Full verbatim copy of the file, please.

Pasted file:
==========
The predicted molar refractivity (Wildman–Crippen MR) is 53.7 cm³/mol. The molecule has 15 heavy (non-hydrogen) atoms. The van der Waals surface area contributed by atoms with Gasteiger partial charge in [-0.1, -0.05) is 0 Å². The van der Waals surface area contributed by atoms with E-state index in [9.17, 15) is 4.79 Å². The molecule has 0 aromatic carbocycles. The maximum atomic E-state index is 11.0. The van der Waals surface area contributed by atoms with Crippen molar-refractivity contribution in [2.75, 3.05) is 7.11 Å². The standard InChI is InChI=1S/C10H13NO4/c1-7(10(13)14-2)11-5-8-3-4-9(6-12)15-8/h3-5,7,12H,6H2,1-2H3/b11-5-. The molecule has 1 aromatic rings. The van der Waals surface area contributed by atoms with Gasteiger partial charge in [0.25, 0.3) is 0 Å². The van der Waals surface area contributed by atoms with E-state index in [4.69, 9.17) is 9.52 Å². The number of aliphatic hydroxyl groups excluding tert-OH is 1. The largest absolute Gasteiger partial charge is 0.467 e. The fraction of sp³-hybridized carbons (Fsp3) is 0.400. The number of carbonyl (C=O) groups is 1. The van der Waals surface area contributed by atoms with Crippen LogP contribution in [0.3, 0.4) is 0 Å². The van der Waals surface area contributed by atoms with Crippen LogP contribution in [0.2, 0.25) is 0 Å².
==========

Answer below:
The predicted molar refractivity (Wildman–Crippen MR) is 53.7 cm³/mol. The molecule has 15 heavy (non-hydrogen) atoms. The van der Waals surface area contributed by atoms with Gasteiger partial charge in [-0.1, -0.05) is 0 Å². The van der Waals surface area contributed by atoms with E-state index in [9.17, 15) is 4.79 Å². The molecule has 0 aromatic carbocycles. The maximum atomic E-state index is 11.0. The van der Waals surface area contributed by atoms with Crippen molar-refractivity contribution in [2.75, 3.05) is 7.11 Å². The standard InChI is InChI=1S/C10H13NO4/c1-7(10(13)14-2)11-5-8-3-4-9(6-12)15-8/h3-5,7,12H,6H2,1-2H3/b11-5-. The molecule has 1 aromatic rings. The van der Waals surface area contributed by atoms with Gasteiger partial charge in [0.25, 0.3) is 0 Å². The van der Waals surface area contributed by atoms with E-state index in [4.69, 9.17) is 9.52 Å². The number of aliphatic hydroxyl groups excluding tert-OH is 1. The largest absolute Gasteiger partial charge is 0.467 e. The fraction of sp³-hybridized carbons (Fsp3) is 0.400. The number of carbonyl (C=O) groups is 1. The van der Waals surface area contributed by atoms with Crippen LogP contribution in [0.3, 0.4) is 0 Å². The van der Waals surface area contributed by atoms with Crippen LogP contribution in [0.2, 0.25) is 0 Å².